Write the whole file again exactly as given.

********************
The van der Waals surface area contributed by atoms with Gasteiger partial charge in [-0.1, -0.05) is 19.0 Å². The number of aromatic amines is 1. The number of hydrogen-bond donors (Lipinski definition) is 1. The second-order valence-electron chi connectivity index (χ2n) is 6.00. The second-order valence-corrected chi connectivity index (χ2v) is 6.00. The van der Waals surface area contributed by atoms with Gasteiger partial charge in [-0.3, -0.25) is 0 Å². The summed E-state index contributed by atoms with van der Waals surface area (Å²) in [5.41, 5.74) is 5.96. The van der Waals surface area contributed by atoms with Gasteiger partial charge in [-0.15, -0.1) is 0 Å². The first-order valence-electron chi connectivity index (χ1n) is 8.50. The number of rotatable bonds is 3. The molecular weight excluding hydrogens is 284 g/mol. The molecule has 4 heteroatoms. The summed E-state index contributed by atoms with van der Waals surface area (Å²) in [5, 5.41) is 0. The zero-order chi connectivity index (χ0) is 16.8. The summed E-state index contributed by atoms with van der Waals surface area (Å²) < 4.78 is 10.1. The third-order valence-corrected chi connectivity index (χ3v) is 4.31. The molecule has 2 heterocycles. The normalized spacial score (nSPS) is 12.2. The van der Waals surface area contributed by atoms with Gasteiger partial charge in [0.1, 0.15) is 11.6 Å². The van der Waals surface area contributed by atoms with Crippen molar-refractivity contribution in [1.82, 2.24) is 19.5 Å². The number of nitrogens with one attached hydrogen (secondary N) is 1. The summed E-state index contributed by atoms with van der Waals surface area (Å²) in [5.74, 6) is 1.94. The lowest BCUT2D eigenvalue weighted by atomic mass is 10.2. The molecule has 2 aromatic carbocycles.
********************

The van der Waals surface area contributed by atoms with Gasteiger partial charge in [-0.1, -0.05) is 19.0 Å². The number of aromatic amines is 1. The number of hydrogen-bond donors (Lipinski definition) is 1. The second-order valence-electron chi connectivity index (χ2n) is 6.00. The second-order valence-corrected chi connectivity index (χ2v) is 6.00. The van der Waals surface area contributed by atoms with Gasteiger partial charge in [-0.3, -0.25) is 0 Å². The summed E-state index contributed by atoms with van der Waals surface area (Å²) in [5.41, 5.74) is 5.96. The van der Waals surface area contributed by atoms with Gasteiger partial charge in [-0.15, -0.1) is 0 Å². The first-order valence-electron chi connectivity index (χ1n) is 8.50. The number of rotatable bonds is 3. The molecular weight excluding hydrogens is 284 g/mol. The molecule has 4 heteroatoms. The summed E-state index contributed by atoms with van der Waals surface area (Å²) in [5, 5.41) is 0. The zero-order chi connectivity index (χ0) is 16.8. The summed E-state index contributed by atoms with van der Waals surface area (Å²) < 4.78 is 10.1. The third-order valence-corrected chi connectivity index (χ3v) is 4.31. The molecule has 2 heterocycles. The normalized spacial score (nSPS) is 12.2. The van der Waals surface area contributed by atoms with Gasteiger partial charge in [0.1, 0.15) is 11.6 Å². The van der Waals surface area contributed by atoms with Crippen molar-refractivity contribution in [1.82, 2.24) is 19.5 Å². The number of nitrogens with one attached hydrogen (secondary N) is 1. The summed E-state index contributed by atoms with van der Waals surface area (Å²) in [5.74, 6) is 1.94. The lowest BCUT2D eigenvalue weighted by atomic mass is 10.2. The molecule has 2 aromatic carbocycles.